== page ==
Liu and colleagues (2019) examined the effectiveness of LLLT in the treatment of adult AA (AAA).  A systematic search of studies on LLLT for AAA was conducted mainly in PubMed, Embase, and Cochrane Systematic Reviews.  The SMD in the changes of hair density treated by LLLT versus sham devices was analyzed.  The meta-analysis included 8 studies comprising a total of 11 double-blinded RCTs.  The quantitative analysis showed a significant increase in hair density for those treated by LLLT versus sham group (SMD 1.316, 95 % CI: 0.993 to 1.639) . The subgroup analysis demonstrated that LLLT increased hair growth in both genders, in both comb- and helmet-type devices, and in short- and long-term treatment course.  The subgroup analysis also showed a more significant increase of hair growth for the LLLT versus sham in the low-frequency treatment group (SMD 1.555, 95 % CI: 1.132 to 1.978) than in the high-frequency group (SMD 0.949, 95 % CI: 0.644 to 1.253).  The review was limited by the heterogeneity of included trials; LLLT significantly increased hair density in AAA.  The authors concluded that the findings of this meta-analysis suggested that low treatment frequency by LLLT had a better hair growth effect than high treatment frequency.  They stated that  LLLT represents a potentially effective treatment for AAA in both male and female.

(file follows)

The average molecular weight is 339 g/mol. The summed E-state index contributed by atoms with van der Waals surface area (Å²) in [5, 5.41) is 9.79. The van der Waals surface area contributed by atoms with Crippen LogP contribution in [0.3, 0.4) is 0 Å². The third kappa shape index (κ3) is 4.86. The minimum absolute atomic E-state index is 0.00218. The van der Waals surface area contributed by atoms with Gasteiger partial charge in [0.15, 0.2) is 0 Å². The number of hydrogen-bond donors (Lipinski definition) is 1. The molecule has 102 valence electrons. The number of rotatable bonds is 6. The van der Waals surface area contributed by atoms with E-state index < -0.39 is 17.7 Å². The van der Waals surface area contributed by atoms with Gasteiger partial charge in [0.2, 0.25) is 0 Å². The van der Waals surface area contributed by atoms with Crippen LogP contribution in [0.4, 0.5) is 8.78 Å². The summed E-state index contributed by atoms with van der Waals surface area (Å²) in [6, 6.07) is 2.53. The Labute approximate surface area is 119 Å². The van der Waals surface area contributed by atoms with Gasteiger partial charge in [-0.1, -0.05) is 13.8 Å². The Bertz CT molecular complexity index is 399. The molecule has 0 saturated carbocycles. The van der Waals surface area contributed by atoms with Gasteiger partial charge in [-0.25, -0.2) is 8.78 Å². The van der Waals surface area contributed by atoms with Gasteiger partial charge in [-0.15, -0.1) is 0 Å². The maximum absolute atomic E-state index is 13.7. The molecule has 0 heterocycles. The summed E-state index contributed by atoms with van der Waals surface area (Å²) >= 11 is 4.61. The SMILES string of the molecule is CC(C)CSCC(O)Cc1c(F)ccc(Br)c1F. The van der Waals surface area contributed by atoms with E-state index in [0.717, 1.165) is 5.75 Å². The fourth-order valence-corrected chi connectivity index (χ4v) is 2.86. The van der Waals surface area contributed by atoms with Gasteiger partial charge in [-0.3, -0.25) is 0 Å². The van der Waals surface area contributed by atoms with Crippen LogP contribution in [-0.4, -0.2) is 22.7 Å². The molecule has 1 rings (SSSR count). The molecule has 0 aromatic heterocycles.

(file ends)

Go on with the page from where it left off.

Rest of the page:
Marchitto and colleagues (2019) noted that alopecia areata (AA) is a common form of patchy, non-scarring hair loss.  Although intralesional steroid injections are currently the mainstay therapy for AA, other non-steroid-based therapies, including platelet-rich plasma (PRP), ultra-violet radiation (UVR), and laser-based modalities, are emerging as management options.  These researchers systematically reviewed non-steroid-based therapies for the treatment of AA.  They carried out a systematic review of the literature searching PubMed/Medline databases identifying studies examining PRP, UVR, and laser-based modalities for the treatment of AA.  Literature search yielded 644 articles entailing PRP, UVR, and laser treatment modalities for AA.  Of the 644 articles, 46 met inclusion criteria.  Although numerous reports demonstrated strong potential for PRP, UVR, and laser modalities in treating AA, high-quality evidence supporting their efficacy is still lacking.  The authors concluded that there is an abundance of evidence for non-steroid-based therapies in the treatment of AA.  Moreover, these researchers stated that RCTs comparing these therapeutic options head-to-head should be conducted to better understand the true effectiveness of these therapies.